Top Ten Education Myths (Part Two)
In a previous post, I counted down the first half of my Top 10 Teacher Myths. I broke the post in half partly due to the length, but I also wanted to solicit #11FF thoughts on the remaining five.
It was perhaps cruel to leave you waiting for Part Two. Fear not, however, my Eleven Faithful Followers – our long national nightmare is over. Here are my Top 5 Teacher Myths:
#5 - Those who can, do; those who can’t, teach. I didn’t want to use this one because I thought it was too archaic. After reader feedback, however, it’s clearly not – they find it flung about like primate poo whenever education is discussed.
Here’s a simple way to dispel this lamest of illusions. You non-teachers out there, choose whatever it is you’re best at – doing taxes, working on teeth, selling dishwashers, trading stock… whatever.
Now go teach it to 30 teenagers at a time who are there against their will. One hour a day, five groups a day. Continue until 90% of them can pass a multiple choice test made by people who don’t do what you do – the taking of which is nothing like doing your actual thing.
Those who can, teach; those who can’t, can kiss my-
Sorry. A tad bitter.
#4 - Teachers aren’t in it for the money (so abuse them at will and why pay them at all?) It’s true most of us didn’t sign up in order to tap into unlimited wealth and fame – but this is a false dichotomy. It presumes there are only two types of careers in the world – narcissistic, money-hungry, and exploitative, or caring, selfless, and would rather not get paid at all.
Even those pushing for teacher raises usually miss the rhetorical mark. We don’t need better teacher pay so that we can draw the ‘best people’ to the profession (although it might help with those already IN the profession who’ve fled to surrounding states). We need better teacher pay so that those called to the profession – the ones on their way to becoming the best people for it – can pursue that calling and still make their car payment and feed their family.
It’s not the NHL – we’re not trying to secure a right-shooting defenseman without hitting our salary cap. We’re trying to scrape together enough that those willing and able to serve without riches or glory can do so.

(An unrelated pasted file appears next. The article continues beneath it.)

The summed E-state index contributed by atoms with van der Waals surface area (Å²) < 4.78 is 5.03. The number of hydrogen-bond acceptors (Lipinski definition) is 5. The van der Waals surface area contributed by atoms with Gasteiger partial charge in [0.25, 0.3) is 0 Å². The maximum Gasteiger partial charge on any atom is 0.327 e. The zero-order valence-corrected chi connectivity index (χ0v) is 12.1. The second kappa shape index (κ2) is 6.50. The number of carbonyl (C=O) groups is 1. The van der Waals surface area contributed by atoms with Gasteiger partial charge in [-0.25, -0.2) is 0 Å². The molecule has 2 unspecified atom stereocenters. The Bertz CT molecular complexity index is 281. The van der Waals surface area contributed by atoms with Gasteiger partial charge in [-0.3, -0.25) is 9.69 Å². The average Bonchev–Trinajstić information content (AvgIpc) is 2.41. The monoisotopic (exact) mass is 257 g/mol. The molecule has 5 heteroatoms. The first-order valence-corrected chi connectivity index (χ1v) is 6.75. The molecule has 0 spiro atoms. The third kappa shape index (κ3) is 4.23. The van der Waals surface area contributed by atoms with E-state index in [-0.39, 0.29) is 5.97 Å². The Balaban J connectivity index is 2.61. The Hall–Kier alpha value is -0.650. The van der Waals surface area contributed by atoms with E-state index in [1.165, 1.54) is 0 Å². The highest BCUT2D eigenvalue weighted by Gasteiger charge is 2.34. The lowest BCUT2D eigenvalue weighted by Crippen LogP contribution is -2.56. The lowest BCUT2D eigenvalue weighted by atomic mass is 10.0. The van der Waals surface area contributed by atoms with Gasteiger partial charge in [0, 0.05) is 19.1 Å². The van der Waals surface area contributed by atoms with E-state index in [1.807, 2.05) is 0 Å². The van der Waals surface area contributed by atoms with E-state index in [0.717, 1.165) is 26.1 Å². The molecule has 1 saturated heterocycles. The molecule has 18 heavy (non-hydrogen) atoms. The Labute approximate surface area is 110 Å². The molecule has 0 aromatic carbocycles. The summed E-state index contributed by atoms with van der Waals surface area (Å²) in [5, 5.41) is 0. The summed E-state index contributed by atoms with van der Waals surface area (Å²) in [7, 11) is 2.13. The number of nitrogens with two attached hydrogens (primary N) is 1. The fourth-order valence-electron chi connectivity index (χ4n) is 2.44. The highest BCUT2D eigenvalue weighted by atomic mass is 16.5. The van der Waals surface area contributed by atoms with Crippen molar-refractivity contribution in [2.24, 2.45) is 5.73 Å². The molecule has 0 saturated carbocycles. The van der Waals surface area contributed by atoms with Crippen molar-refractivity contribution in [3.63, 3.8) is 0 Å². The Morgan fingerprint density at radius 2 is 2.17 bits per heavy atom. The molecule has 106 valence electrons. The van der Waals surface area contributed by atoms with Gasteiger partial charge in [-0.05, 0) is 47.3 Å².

#3 - The Number One Factor in a child’s education is the quality of his or her teacher.
No it’s not. Teachers matter, but parents matter more. Poverty matters more. Upbringing, and ZIP code, and culture, and home life, and all sorts of complicated things schools can barely impact, matter more.
We wish they didn’t, because we want to believe we can fix it all by force of will and a dash of talent. But the issues are bigger and deeper and more complex than any number of inspirational memes can solve.
That being said, none of this is an excuse for educators. God grant me the serenity, and all that. Step up and teach as if you ARE the most important factor in their worlds – as if you and you alone stand between them and destruction.
I mean, if you’re particularly concerned with reality - boy, did YOU choose the wrong profession!
#2 - Such and such kids will learn anyway / succeed anyway / be fine no matter how big their classes or who teaches them.
When confronted with shrinking budgets, it’s tempting to pack the ‘honors’ kids into the fewest possible sections in order to maintain manageable class sizes for the rest. When not every faculty member is a superstar, it perhaps makes sense to assign stronger teachers to those most likely to get you on the ‘needs improvement’ list - leaving the ‘good kids’ with the ‘leftover’ teachers.